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What to expect from the free-to-play version of 'Axie Infinity'

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As crypto gaming remains as volatile as ever, Sky Mavis aims to take on the cutthroat free-to-play market with the release of ‘Axie Infinity: Origin.’ Photo courtesy of GLOBE

I came from the school of thought that video games needed to be separate from one’s capacity to earn. This all changed with the arrival of “Axie Infinity.”

Friends I knew who have never played a video game in their lives were excitedly picking up the game and grinding consistently. They invested upwards of ₱45,000 on a starter team, amazed that they would get their return-on-investment (and then some) after a few short months. Checking crypto stats on Binance and Axie Discord groups became a daily part of their routines. To my surprise, despite them having no previous game sense, this seeming disadvantage didn’t deter them in the slightest. They did earn back what they invested in and more, inevitably becoming play-to-earn gamers.

With "Axie Infinity’s" rapid growth in the Philippines, generating a whopping $1.3 billion in revenue last year, it quickly became one of the top NFT games for crypto investors and gamers alike. With this milestone conquered, Sky Mavis, the blockchain launchpad responsible for "Axie Infinity," is setting their sights on climbing up the free-to-play gaming ladder with “Axie Infinity: Origin.”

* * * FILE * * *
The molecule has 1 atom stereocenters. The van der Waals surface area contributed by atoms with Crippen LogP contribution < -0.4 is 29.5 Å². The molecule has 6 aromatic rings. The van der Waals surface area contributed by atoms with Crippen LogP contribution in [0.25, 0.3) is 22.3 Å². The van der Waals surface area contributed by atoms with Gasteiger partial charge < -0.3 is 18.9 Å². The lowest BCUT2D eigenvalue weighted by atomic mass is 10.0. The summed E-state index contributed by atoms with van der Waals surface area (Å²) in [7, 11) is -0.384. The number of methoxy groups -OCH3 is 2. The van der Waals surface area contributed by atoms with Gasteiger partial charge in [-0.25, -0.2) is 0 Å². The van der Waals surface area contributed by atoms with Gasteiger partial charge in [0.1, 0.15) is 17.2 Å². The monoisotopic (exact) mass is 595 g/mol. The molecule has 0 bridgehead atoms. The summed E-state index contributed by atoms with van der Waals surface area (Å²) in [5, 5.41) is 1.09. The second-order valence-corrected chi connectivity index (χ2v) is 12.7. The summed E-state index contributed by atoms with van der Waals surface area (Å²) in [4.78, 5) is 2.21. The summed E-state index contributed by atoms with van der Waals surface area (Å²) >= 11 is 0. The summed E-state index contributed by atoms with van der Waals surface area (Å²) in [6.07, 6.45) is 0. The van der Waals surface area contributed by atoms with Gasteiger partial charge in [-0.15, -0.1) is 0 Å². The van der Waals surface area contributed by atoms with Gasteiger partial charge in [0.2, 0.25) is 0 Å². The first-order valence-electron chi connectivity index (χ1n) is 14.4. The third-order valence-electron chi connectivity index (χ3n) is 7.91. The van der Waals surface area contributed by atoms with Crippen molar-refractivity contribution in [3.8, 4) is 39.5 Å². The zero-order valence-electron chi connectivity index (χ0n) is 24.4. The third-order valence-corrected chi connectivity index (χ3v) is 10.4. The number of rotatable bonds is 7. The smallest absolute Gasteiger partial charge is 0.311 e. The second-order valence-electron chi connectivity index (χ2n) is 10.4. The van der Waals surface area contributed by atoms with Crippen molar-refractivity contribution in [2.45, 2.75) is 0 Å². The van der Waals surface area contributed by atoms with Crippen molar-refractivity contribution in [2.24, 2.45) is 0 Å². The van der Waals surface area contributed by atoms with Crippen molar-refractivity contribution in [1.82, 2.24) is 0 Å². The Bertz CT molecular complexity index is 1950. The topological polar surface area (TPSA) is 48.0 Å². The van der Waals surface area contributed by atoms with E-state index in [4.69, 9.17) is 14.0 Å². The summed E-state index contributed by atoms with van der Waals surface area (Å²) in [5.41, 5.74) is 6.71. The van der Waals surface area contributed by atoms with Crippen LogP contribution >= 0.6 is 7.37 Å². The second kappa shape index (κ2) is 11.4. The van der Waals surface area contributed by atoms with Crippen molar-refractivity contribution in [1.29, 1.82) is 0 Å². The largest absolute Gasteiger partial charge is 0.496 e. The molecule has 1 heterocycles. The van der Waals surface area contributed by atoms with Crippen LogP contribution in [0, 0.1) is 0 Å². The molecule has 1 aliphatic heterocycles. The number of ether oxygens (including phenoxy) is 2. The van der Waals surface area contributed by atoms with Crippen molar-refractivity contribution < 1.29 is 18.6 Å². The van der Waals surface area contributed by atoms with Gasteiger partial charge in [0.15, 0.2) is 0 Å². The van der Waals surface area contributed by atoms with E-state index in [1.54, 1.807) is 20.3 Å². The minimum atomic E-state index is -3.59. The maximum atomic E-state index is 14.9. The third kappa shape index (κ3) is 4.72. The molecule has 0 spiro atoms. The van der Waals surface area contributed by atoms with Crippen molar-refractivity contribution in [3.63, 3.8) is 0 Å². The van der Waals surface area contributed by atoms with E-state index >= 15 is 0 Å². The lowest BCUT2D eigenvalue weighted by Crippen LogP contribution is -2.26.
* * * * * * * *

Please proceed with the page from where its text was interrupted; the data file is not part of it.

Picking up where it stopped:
READ: Axie Infinity and the concept of play-to-earn

The game's play-to-earn model remains volatile at best. Although it is entirely possible to earn back your investment in a few months, earnings will be exclusively hinged on how Ethereum performs in the market. The strategy is simple: invest in Axies, win games, earn Smooth Love Potions or SLPs, convert these to Ethereum, and sell for profit on the blockchain. Every transaction is a risk on something as decentralized as cryptocurrency, so you may be gaining immeasurably one second and plummeting the next.